The Stream, March 22, 2023: Ukrainian Water and Soil May Face Years of Heavy Metal Contamination, Experts Say

The Nile, cutting here through Cairo, is the heart of Egypt. J. Carl Ganter/Circle of Blue


  • In arid northwest Egypt, construction on the country’s longest-ever artificial river has begun. 
  • The largest domestic deposit of lithium, in northern Nevada, is being mined as concerns mount over its effects on groundwater, threatened species, and a sacred burial site. 
  • Forty years after its landmark Indigenous law, Costa Rica, a leader in reforestation and conservation, is still not returning forest and riparian habitat to their original stewards.
  • Toxicologists studying the environmental impact of the war in Ukraine warn that soil and groundwater could be contaminated for years to come.

Lake Montbel, an artificial lake in southern France and longtime site of summer sailing and vacationing, is running nearly empty after the driest winter in 64 years.

“In 2022, we really had conditions which will be the norm in 2050, due to climate change … This is something we will have to get used to and therefore adapt to.” — Franck Solacroup, head of the public Upstream Garonne River Interdepartmental Delegation.

Known for its illustrious emerald landscape and turquoise blue waters at the foot of the Pyrenees, Lake Montbel “has largely turned into a muddy wasteland,” Reuters reports. After France’s driest winter in 64 years, the lake is currently only 25 percent of its capacity. At this time of year it is usually 60 percent.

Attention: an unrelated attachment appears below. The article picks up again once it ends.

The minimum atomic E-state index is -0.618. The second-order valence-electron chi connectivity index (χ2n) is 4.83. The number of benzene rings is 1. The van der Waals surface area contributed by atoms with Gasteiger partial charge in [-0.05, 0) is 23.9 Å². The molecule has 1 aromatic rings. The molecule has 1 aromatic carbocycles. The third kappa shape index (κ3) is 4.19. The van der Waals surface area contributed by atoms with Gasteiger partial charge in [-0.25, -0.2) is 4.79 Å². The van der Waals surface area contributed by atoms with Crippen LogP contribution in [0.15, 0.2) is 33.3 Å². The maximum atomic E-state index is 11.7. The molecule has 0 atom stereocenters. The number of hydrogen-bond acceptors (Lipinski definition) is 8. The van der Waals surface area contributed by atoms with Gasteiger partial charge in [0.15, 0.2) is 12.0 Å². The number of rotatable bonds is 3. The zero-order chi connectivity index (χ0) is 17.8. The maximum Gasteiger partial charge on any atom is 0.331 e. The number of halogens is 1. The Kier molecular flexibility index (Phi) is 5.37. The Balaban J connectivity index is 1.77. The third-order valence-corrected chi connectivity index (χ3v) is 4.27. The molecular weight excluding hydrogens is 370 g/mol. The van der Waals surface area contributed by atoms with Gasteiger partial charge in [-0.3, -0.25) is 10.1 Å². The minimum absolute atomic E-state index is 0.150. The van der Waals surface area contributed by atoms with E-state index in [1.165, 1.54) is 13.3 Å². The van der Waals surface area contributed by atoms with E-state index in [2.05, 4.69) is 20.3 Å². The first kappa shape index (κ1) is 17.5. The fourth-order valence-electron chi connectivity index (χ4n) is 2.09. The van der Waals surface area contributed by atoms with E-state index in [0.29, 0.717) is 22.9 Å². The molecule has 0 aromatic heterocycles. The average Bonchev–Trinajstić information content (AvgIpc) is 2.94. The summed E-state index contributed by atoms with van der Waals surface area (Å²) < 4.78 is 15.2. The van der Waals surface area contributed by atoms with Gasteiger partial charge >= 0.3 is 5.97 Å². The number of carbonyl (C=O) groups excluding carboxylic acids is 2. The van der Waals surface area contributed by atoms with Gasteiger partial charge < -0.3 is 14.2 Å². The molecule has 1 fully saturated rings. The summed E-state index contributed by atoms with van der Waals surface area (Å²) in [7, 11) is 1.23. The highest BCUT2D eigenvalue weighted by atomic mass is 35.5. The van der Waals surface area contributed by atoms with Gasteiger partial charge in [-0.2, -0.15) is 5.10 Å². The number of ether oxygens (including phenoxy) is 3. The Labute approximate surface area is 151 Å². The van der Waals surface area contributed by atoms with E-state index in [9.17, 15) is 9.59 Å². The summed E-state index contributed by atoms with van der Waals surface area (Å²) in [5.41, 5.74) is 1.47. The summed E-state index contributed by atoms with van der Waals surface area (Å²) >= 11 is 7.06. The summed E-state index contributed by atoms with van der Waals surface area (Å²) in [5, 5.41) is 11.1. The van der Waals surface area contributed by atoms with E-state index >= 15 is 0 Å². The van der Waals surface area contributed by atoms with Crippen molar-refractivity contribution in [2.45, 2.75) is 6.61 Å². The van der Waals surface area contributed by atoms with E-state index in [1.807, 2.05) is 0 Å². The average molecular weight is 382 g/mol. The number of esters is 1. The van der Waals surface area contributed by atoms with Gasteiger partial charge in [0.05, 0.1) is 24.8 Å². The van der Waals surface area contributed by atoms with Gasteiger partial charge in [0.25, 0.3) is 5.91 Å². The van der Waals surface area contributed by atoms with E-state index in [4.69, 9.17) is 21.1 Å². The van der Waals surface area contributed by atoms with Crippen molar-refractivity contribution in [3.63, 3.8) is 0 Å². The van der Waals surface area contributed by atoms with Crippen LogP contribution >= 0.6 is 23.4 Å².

Sail boats have been left stranded in low water and the earth in some areas has dried into visible brown cracks. People around the lake who work in the tourism industry are scrambling to adjust to the suddenly barren landscape; multiple sailing competitions have already been canceled. 

Farmers downstream, according to Reuters, have already turned to less water-intensive crops, switching from corn to “sorghum, sunflower and even mandarins.” 

Plans to divert nearby rivers, including the Touyre River, to help fill the lake, are seen only as temporary solutions and have already been met with environmentalists’ opposition. 

— Christian Thorsberg, Interim Stream Editor

Recent WaterNews from Circle of Blue

The Lead

Toxicologists studying the environmental impact of the war in Ukraine warn that soil, groundwater, rivers, and lakes could be contaminated for years to come, DW reports

Though destroyed buildings have released asbestos into the air, and attacked refineries have leaked oil and other chemicals, some researchers are more focused on the impacts of strewn weaponry. Mines, grenades, and other explosives contain corrosive heavy metals, including arsenic, cadmium, and trinitrotoluene (TNT), according to DW. Some of these are carcinogenic.

Lead and mercury are also being detected in the ground, and early soil samples from sites where attacks have been rampant, including Kharkiv, have shown elevated concentrations of heavy metals. The presence of such elements harms bacteria and microbes that keep soils, and plants, healthy.